Interview with Rachel Beaujean and Grigori Tchitcherine
In the sixty years of its existence, Dutch National Ballet has presented its own distinctive interpretations of nearly all the great ballet classics, with one notable exception: Raymonda, the last masterpiece created by Marius Petipa. Rachel Beaujean and Grigori Tchitcherine delved into the history of this legendary ballet, which will be the crown jewel of this anniversary season – in a brand-new version by Beaujean.
Their introductions to Raymonda were totally different. Rachel Beaujean was already an acclaimed dancer when she first saw a video of the ballet, which for a long time was hardly ever seen in the West. Whereas Grigori Tchitcherine, as a student of the famous Vaganova Academy in St Petersburg, was practically brought up on Raymonda. At the age of eleven, he already danced in the the Arabian boys’ dance in the production by the Mariinsky Ballet.
But they are in complete agreement about the importance of Petipa’s last great masterpiece. Beaujean says, “The solo variations, the Pas d’Action, the stylised folk dances; they’re all incredibly beautiful.” Tchitcherine adds, “And everything is so superbly interwoven. Raymonda is unique in that respect. The character dances in Act 2 are not all lumped together in one divertissement, like in Nutcracker, for example, but form a real entity with the purely classical sections.”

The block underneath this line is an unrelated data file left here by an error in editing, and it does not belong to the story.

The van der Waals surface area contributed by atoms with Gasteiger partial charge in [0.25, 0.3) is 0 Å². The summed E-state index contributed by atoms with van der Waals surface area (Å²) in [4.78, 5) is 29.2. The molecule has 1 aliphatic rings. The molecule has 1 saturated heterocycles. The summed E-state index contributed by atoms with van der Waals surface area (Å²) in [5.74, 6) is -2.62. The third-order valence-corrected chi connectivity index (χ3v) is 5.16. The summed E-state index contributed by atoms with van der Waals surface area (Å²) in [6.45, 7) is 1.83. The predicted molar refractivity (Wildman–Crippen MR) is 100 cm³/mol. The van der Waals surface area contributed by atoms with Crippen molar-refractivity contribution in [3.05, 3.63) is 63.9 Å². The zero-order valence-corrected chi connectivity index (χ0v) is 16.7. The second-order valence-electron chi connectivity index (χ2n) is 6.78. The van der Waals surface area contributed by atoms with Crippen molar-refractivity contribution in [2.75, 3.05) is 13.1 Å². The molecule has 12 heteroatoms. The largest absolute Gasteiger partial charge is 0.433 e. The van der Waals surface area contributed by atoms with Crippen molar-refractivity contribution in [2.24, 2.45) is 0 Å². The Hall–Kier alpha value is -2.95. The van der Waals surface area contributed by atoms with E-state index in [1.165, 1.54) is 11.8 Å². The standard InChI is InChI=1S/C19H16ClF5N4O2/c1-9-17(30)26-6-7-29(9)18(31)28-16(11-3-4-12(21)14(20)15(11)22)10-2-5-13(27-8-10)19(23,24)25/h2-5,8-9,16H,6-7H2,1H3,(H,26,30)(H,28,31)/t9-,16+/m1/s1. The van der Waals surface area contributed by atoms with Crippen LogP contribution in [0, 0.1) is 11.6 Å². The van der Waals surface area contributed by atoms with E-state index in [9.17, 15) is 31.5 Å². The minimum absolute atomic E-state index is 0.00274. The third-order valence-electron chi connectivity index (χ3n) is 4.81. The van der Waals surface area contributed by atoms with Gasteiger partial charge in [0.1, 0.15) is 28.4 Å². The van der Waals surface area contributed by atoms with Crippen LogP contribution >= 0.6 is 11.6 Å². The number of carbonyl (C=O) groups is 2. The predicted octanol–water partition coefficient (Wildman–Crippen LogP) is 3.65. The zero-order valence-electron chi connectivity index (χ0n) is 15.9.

They’ve been researching the history of Raymonda for two years now. Beaujean laughs, “Pianist and musical adviser Olga Khoziainova put it nicely: ‘I’ve been carrying this child for two years already’.”
At first, it seemed essential to look at the original notation of Petipa’s ballet from 1898 – made by Vladimir Stepanov and kept in the archives of Harvard University. Beaujean says, “The Stepanov notations are always spoken of highly and many choreographers say they’ve used them, but I think it’s mainly a publicity stunt.” Tchitcherine says, “Stepanov’s notes are very summary and consist mostly of just a few lines and arrows. At best, you can make out where the dancers were on the stage, but not what the choreography looked like or what style it was.”
‘Ballet is a living art form, so you have to make adjustments to the dynamics, tempo and virtuosity’
Living art form
Eventually, they concluded that the choreography still performed by the Mariinsky Ballet (where Tchitcherine danced for five years) is probably closest to Petipa’s original. Beaujean says, “So that’s our starting point.” Tchitcherine adds, “Although nobody can say for certain which sections are by Petipa and which by Konstantin Sergeyev, who adapted the production for the Mariinsky in 1948.”
It is anyway not their intention to make a faithful reconstruction. Beaujean says, “Ballet is a living art form, so you have to make adjustments to the dynamics, tempo and virtuosity, otherwise today’s audiences would be bored out of their minds.” Tchitcherine agrees, “Presenting ballet as it was in Petipa’s day is like going back to silent movies.”
Beaujean is making radical changes to the storyline as well. She feels encouraged to do so by the fact that Petipa and the composer, Alexander Glazunov, were not happy themselves with the original libretto and made changes to it. “The steps Petipa choreographed for Raymonda are absolute jewels. But director Ted Brandsen and I agree that these jewels need to be placed in a crown and setting that are relevant to today.”
Text: Astrid van Leeuwen